Taking too much vitamin D can cloud its benefits and create health risks

Some people are overdoing it in search of better health.

vitamin D supplements
Image: © Hunterann/Thinkstock

Vitamin D is having its day in the sun. In recent years, research has associated low blood levels of the vitamin with higher risks of everything from heart disease, diabetes, and cancer to mood disorders and dementia. The findings have not gone unnoticed. Vitamin D supplements and screening tests have surged in popularity.

"Vitamin D testing is one of the top Medicare lab tests performed in the United States in recent years," says Dr. JoAnn E. Manson, the Michael and Lee Bell Professor of Women's Health at Harvard Medical School. "This is really surprising for a test that is recommended for only a small subset of the population."

Unfortunately, this vitamin D trend isn't all blue skies. Some people are overdoing it with supplements. Researchers looking at national survey data gathered between 1999 and 2014 found a 2.8% uptick in the number of people taking potentially unsafe amounts of vitamin D — that is, more than 4,000 international units (IU) per day, according to a research letter published in the June 20 issue of The Journal of the American Medical Association (JAMA). And during the same time period there was nearly an 18% increase in the number of people taking 1,000 IU or more of vitamin D daily, which is also beyond the dose of 600 to 800 IU recommended for most people.

Vitamin D and your health

Vitamin D, nicknamed the sunshine vitamin because your body produces it after sun exposure, has long been known to help build strong bones by increasing the body's absorption of calcium and phosphorous. But beginning in 2000, research into vitamin D's role in other health conditions began to expand rapidly.

While there is strong support for vitamin D's role in bone health, the evidence that it prevents other health conditions is not yet conclusive, says Dr. Manson. "Research on vitamin D and calcium supplementation has been mixed and, especially when it comes to randomized clinical trials, has been generally disappointing to date," she says. Ongoing trials may provide additional information about the links between vitamin D and disease prevention. Dr. Manson is a principal investigator of the ongoing Vitamin D and Omega-3 Trial (VITAL), a large study (more than 25,000 participants nationwide) investigating whether vitamin D and omega-3 supplements can lower the risk of cancer, heart disease, and stroke.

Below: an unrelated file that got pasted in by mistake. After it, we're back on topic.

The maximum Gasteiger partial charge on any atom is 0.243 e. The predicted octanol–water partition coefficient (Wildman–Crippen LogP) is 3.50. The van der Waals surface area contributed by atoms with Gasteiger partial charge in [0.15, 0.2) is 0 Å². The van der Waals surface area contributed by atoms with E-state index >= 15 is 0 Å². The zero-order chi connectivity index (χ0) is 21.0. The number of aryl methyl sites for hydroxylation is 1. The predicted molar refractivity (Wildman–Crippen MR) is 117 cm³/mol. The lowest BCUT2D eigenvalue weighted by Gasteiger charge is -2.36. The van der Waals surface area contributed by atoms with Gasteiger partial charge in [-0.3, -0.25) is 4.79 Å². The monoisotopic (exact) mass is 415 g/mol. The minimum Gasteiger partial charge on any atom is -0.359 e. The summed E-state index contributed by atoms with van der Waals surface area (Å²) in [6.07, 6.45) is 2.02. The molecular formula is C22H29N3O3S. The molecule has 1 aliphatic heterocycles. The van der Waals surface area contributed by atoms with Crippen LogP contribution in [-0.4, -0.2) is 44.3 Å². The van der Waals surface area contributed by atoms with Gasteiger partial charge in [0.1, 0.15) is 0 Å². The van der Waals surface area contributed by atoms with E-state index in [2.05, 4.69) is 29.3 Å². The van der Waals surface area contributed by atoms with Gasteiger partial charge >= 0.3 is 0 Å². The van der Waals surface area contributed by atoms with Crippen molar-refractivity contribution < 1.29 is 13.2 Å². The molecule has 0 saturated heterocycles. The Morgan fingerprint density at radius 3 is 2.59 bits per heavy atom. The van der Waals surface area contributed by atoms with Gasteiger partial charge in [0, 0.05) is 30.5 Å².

Factors that might affect your vitamin D levels

Your vitamin D levels reflect many factors. For example:

Where you live. If you live in the northern states (latitudes north of 37°), you are at higher risk for a vitamin D deficiency because your skin may not be able to produce any vitamin D from sun exposure during the winter months.

Your age. Your skin's ability to produce vitamin D drops with age. If you're over age 65, you generate only one-fourth as much vitamin D as you did in your 20s.

Your skin color. People with darker skin typically have lower levels of vitamin D than lighter-skinned individuals. African Americans have, on average, about half as much vitamin D in their blood compared with white Americans.

Your weight. If you have a body mass index above 30, you may have low blood levels of vitamin D. Vitamin D is stored in fat, so in people with obesity, less of the vitamin circulates in the blood, where it's available for use by the body.

The foods you eat. Very few foods naturally contain vitamin D. The U.S. government started a vitamin D milk fortification program in the 1930s to combat rickets, a bone-weakening disease caused by vitamin D deficiency, which was a major public health problem at the time. Breakfast cereals and some types of orange juice may also be fortified, but this varies by brand. So, the amount of vitamin D you get from food depends on the food you eat and how much milk you drink.

Certain health conditions. People with conditions such as inflammatory bowel disease, liver disease, or cystic fibrosis, among others, may have trouble absorbing vitamin D, which can lead to deficiencies.